Jeff Reichert and Farihah Zaman’s documentary Remote Area Medical was a carefully choreographed effort shot within a week during the three days of a free health clinic in Bristol, Tennessee. Though the filmmakers initially thought the film would focus on the volunteers, they quickly realized that the real story was about the patients who lined up for days to receive much-needed free healthcare.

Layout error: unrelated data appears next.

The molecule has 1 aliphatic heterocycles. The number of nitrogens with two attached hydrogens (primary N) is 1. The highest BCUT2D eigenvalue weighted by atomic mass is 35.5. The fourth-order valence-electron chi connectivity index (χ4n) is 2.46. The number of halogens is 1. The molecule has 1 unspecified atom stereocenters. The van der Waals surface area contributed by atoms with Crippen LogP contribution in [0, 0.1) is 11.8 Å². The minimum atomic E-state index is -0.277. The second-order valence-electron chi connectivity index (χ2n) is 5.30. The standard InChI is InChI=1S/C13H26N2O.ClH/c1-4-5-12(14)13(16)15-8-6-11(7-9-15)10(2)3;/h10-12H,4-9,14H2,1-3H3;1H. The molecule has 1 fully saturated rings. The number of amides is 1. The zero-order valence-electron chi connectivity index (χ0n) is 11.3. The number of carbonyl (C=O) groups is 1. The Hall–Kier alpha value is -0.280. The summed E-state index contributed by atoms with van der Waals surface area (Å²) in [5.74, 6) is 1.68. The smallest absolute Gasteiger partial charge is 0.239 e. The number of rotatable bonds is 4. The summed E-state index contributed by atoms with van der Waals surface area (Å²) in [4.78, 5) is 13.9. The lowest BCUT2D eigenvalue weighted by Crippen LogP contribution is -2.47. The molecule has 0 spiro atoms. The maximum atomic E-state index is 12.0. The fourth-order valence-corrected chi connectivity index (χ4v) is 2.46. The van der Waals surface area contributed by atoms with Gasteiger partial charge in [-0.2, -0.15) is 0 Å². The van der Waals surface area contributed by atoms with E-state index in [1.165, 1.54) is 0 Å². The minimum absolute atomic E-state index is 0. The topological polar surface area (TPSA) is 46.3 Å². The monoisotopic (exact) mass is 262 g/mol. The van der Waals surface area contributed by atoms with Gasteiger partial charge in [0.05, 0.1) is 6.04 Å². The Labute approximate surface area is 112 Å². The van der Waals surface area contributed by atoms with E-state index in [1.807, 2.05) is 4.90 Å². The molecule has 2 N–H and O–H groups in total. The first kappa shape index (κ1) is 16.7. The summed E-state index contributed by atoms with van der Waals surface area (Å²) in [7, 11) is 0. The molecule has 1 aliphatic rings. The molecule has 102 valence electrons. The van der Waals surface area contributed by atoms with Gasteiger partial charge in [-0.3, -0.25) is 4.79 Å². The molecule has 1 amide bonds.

“It was a debate that we would have, and particularly now, when people are mostly shooting and editing on digital, a good solution to unsolvable debates is, ‘Okay, well, let’s just try it,'” Zaman tells The Moveable Fest about focusing on the patients versus volunteers. “We have these seven different crews. We can ask [them] to focus on patients as well as volunteers. A lot of times we would focus on volunteers before the patients came in, because there’s this sort of lag. Then once the patients were in, it became a logistical thing where the doctors were constantly working, so the patients would have a lot of time where we could actually get to know them before they were going in and having a procedure done. But it was more when we started hearing [the patients’] stories and getting a grasp on the fact that the people who are volunteering could go and talk to a camera — they have a platform to discuss their lives, but these people [who are patients] absolutely don’t and commented on it all the time. When we conversed with them, they would say, ‘I can’t believe you’re asking me about my life or that I’ll get to talk about this.’ Some people said, ‘I have a lot of pride. It’s hard for me to talk, but I just keep thinking how else is anybody going to hear this kind of story?'”
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